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Nimble pins apps to flash, adds software-based encryption

Continuing its wooing of enterprise customers, Nimble Storage adds software-based encryption and now lets users pin applications to flash to improve performance.

Nimble Storage took more steps to attract enterprise customers today, adding an all-flash service level and software-based encryption to its hybrid arrays.

Nimble also added a REST API-based extensibility framework that allows administrators to build customized reporting and workflows for storage.

These features come a month after Nimble added a per-virtual machine monitoring feature to its InfoSight cloud-based support engine.

Nimble began selling Internet Small Computer System Interface (iSCSI) arrays to small and mid-sized businesses (SMBs) and midrange customers in 2010, but has been reaching for the enterprise since becoming a public company in 2014. The vendor added Fibre Channel connectivity last November.

Improving flash in hybrid arrays

Nimble has strived to improve the flash performance on its arrays, without adopting an all-flash model. Its Adaptive Flash Platform includes all-flash expansion shelves, which were added a year ago to give customers up to 26 TB of additional flash capacity per shelf for its CS arrays.

Now, customers can use the all-flash service levels to guarantee that an application will run entirely on solid-state drives (SSDs). According to Nimble vice president of product marketing Radhika Krishnan, the flash service level is aimed at transactional processing, business intelligence and virtual desktop infrastructure deployments that require the lowest latency.

Nimble arrays support up to 32 TB of SSDs in a node, and customers can dedicate any amount of that flash to an application.

We allow you to have an all-flash experience, even if you don't have an all-flash array.
Radhika Krishnanvice president of product marketing at Nimble

To turn on an all-flash service level in the Nimble user interface, customers can choose which applications to pin to flash and how much flash should be available. They can also pin applications to flash during specific times that require a high level of performance.

"We allow you to have an all-flash experience, even if you don't have an all-flash array," Krishnan said. "If customers have a [SAP] HANA or a stock trading application, where they need a higher level of responsiveness, we give them the ability to do that."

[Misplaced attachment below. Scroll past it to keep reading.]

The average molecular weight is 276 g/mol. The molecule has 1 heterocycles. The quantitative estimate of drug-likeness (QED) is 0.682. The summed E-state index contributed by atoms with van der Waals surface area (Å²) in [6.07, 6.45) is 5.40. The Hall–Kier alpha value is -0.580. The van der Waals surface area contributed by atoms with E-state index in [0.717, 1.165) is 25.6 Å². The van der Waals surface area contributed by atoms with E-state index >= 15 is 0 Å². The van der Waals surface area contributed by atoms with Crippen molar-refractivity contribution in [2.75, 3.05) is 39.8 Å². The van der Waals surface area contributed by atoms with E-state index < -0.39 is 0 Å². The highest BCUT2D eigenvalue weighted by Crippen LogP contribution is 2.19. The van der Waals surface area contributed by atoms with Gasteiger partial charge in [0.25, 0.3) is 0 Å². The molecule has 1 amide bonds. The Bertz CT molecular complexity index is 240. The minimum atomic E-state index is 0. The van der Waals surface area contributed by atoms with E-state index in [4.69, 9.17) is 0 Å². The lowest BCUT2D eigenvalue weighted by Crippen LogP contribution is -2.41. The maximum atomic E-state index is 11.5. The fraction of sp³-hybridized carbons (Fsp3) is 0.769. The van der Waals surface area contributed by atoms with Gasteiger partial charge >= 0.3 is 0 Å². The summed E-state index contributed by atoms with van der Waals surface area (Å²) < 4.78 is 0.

Nimble isn't first to go down this path. Tegile Systems has allowed customers to pin volumes to SSDs on its hybrid arrays since 2012.

Encryption for replicated data

Nimble's SmartSecure software-based encryption uses its Cache Accelerated Sequential Layout (CASL) file system to compress, encrypt and replicate data across arrays. Krishnan said the target array will understand the encryption key.

"Large enterprises have security concerns, particularly in the financial area," she said. "We can encrypt mission-critical data at the primary site, replicate it and it remains encrypted at the target site," Krishnan said.

Nimble customer Shimmy Messing, CTO of e-discovery firm Advanced Discovery Solutions, said he has been beta testing the flash service level and SmartSecure. Washington, D.C.-based Advanced Discovery stores "millions of tiny files" on Nimble arrays and indexes, and searches them for law firms and corporate legal departments involved in litigation, he said.

According to Messing, the flash service level will help his firm give priority to applications that require the most performance.

"We can say, 'What's most important to us today? We can assign more flash to those processes easily,'" he said. "We can assign more cache to offices running our analytics packages that take up more processing power than an office where they're just reading 10 image files or a PDF."

Messing said his company pushed Nimble to add software-based encryption because security is crucial to its business. Advanced Discovery has used software-based encryption for media in transit and laptops, but not on the SAN, Messing said.

"I’m happy that it's just a firmware upgrade," he said. "We're seeing virtually no performance degradation."

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